Mixing characteristics of the Athabasca River below Fort McMurray – Winter Conditions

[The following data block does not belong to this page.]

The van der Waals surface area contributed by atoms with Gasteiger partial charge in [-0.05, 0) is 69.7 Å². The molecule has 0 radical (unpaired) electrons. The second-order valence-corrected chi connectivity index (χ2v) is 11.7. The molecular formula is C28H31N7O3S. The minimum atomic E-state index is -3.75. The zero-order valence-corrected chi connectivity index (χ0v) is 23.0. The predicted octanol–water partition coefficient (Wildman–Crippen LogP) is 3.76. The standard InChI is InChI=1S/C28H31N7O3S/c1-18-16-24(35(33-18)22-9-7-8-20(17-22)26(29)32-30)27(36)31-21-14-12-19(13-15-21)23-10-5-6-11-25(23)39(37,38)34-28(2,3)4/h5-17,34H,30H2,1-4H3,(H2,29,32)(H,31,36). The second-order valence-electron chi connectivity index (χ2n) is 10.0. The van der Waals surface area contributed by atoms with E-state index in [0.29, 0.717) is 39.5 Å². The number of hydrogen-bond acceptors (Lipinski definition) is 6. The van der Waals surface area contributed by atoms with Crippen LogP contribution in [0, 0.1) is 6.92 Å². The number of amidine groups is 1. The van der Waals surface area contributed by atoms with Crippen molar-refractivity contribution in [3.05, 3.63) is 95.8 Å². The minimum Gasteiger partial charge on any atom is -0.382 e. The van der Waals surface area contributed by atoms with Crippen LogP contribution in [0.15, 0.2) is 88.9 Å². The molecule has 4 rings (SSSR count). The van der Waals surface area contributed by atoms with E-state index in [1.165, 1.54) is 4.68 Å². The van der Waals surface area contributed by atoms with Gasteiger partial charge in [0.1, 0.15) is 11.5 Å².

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  • This report presents the results of a comprehensive assessment of mixing characteristics of the Athabasca River below Fort McMurray under ice-covered flow conditions. A brief review of mixing processes in natural streams is followed by a description of two tracer tests conducted in February 1978 to provide the necessary field documentation of the Athabasca River. The results of these tests are analysed using recent theoretical models available in the literature. An average value for the transverse mixing coefficient is determined from the results of the first test which was a steady state test. This coefficient compares favourably with that found from a preliminary test in 1974 under similar flow conditions. The results of the second test, which involved central injection of a slug, are compared with a one dimensional model developed earlier by the author. This model is shown to give fair predictions beyond 20 km from the injection site. It is suggested that this limiting distance be increased to about 80 km when side injection of a slug is considered. To model the results of the slug test within the first 20 km from injection, a numerical algorithm is utilized together with the mixing coefficient found from the first test and shown to give fair predictions. The effects of bars and islands on applications of this algorithm appear to be of localized nature. It is suggested that such effects be ignored unless pertinent hydrometric data are available in considerable detail. Practical applications of the present findings are illustrated by working out two hypothetical examples. Finally, some recommendations are made for future research required to completely define the mixing characteristics of the Athabasca River and Delta system.

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